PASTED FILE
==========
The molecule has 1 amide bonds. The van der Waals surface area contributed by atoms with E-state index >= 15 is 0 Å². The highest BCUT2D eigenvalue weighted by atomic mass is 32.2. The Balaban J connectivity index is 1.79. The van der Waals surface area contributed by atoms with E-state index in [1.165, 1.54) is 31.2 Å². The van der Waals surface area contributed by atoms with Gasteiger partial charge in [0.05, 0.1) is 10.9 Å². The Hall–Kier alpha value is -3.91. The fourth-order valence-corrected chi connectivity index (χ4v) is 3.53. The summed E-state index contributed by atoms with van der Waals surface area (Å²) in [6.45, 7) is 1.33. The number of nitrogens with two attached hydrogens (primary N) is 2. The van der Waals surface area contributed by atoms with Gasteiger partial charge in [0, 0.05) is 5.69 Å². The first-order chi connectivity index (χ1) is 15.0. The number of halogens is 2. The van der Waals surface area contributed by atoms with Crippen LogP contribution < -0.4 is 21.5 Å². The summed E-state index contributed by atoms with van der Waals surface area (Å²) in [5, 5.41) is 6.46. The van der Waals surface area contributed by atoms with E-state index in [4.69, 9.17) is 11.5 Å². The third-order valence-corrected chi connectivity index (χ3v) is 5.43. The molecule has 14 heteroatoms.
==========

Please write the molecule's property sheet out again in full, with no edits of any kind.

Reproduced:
The molecule has 1 amide bonds. The van der Waals surface area contributed by atoms with E-state index >= 15 is 0 Å². The highest BCUT2D eigenvalue weighted by atomic mass is 32.2. The Balaban J connectivity index is 1.79. The van der Waals surface area contributed by atoms with E-state index in [1.165, 1.54) is 31.2 Å². The van der Waals surface area contributed by atoms with Gasteiger partial charge in [0.05, 0.1) is 10.9 Å². The Hall–Kier alpha value is -3.91. The fourth-order valence-corrected chi connectivity index (χ4v) is 3.53. The summed E-state index contributed by atoms with van der Waals surface area (Å²) in [6.45, 7) is 1.33. The number of nitrogens with two attached hydrogens (primary N) is 2. The van der Waals surface area contributed by atoms with Gasteiger partial charge in [0, 0.05) is 5.69 Å². The first-order chi connectivity index (χ1) is 15.0. The number of halogens is 2. The van der Waals surface area contributed by atoms with Crippen LogP contribution < -0.4 is 21.5 Å². The summed E-state index contributed by atoms with van der Waals surface area (Å²) in [5, 5.41) is 6.46. The van der Waals surface area contributed by atoms with E-state index in [4.69, 9.17) is 11.5 Å². The third-order valence-corrected chi connectivity index (χ3v) is 5.43. The molecule has 14 heteroatoms.